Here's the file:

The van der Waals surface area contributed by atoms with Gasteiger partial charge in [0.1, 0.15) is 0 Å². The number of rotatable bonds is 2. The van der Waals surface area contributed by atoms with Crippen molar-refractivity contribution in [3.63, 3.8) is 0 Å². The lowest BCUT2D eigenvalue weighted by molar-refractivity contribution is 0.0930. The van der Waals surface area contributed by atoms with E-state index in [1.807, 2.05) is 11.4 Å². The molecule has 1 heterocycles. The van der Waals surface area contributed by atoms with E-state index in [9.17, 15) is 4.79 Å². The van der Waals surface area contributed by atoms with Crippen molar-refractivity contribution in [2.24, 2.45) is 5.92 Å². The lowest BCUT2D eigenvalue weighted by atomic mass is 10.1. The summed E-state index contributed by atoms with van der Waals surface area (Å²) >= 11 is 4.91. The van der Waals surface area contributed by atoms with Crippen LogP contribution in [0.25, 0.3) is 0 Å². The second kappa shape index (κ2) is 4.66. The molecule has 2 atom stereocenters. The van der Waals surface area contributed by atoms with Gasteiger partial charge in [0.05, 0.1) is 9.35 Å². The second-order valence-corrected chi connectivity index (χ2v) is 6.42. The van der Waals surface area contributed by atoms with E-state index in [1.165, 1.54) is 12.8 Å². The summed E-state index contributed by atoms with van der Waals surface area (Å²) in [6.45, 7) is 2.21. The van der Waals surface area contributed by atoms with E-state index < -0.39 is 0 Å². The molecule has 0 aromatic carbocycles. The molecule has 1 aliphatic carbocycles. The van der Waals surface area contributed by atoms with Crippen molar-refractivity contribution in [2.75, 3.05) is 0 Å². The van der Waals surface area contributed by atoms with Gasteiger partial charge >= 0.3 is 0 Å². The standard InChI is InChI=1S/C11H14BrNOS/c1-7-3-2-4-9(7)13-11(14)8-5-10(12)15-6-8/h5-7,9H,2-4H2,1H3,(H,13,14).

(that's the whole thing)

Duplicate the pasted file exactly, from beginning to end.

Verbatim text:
The van der Waals surface area contributed by atoms with Gasteiger partial charge in [0.1, 0.15) is 0 Å². The number of rotatable bonds is 2. The van der Waals surface area contributed by atoms with Crippen molar-refractivity contribution in [3.63, 3.8) is 0 Å². The lowest BCUT2D eigenvalue weighted by molar-refractivity contribution is 0.0930. The van der Waals surface area contributed by atoms with E-state index in [1.807, 2.05) is 11.4 Å². The molecule has 1 heterocycles. The van der Waals surface area contributed by atoms with E-state index in [9.17, 15) is 4.79 Å². The van der Waals surface area contributed by atoms with Crippen molar-refractivity contribution in [2.24, 2.45) is 5.92 Å². The lowest BCUT2D eigenvalue weighted by atomic mass is 10.1. The summed E-state index contributed by atoms with van der Waals surface area (Å²) >= 11 is 4.91. The van der Waals surface area contributed by atoms with Crippen LogP contribution in [0.25, 0.3) is 0 Å². The second kappa shape index (κ2) is 4.66. The molecule has 2 atom stereocenters. The van der Waals surface area contributed by atoms with Gasteiger partial charge in [0.05, 0.1) is 9.35 Å². The second-order valence-corrected chi connectivity index (χ2v) is 6.42. The van der Waals surface area contributed by atoms with E-state index in [1.165, 1.54) is 12.8 Å². The summed E-state index contributed by atoms with van der Waals surface area (Å²) in [6.45, 7) is 2.21. The van der Waals surface area contributed by atoms with E-state index < -0.39 is 0 Å². The molecule has 0 aromatic carbocycles. The molecule has 1 aliphatic carbocycles. The van der Waals surface area contributed by atoms with Crippen molar-refractivity contribution in [2.75, 3.05) is 0 Å². The van der Waals surface area contributed by atoms with Gasteiger partial charge >= 0.3 is 0 Å². The standard InChI is InChI=1S/C11H14BrNOS/c1-7-3-2-4-9(7)13-11(14)8-5-10(12)15-6-8/h5-7,9H,2-4H2,1H3,(H,13,14).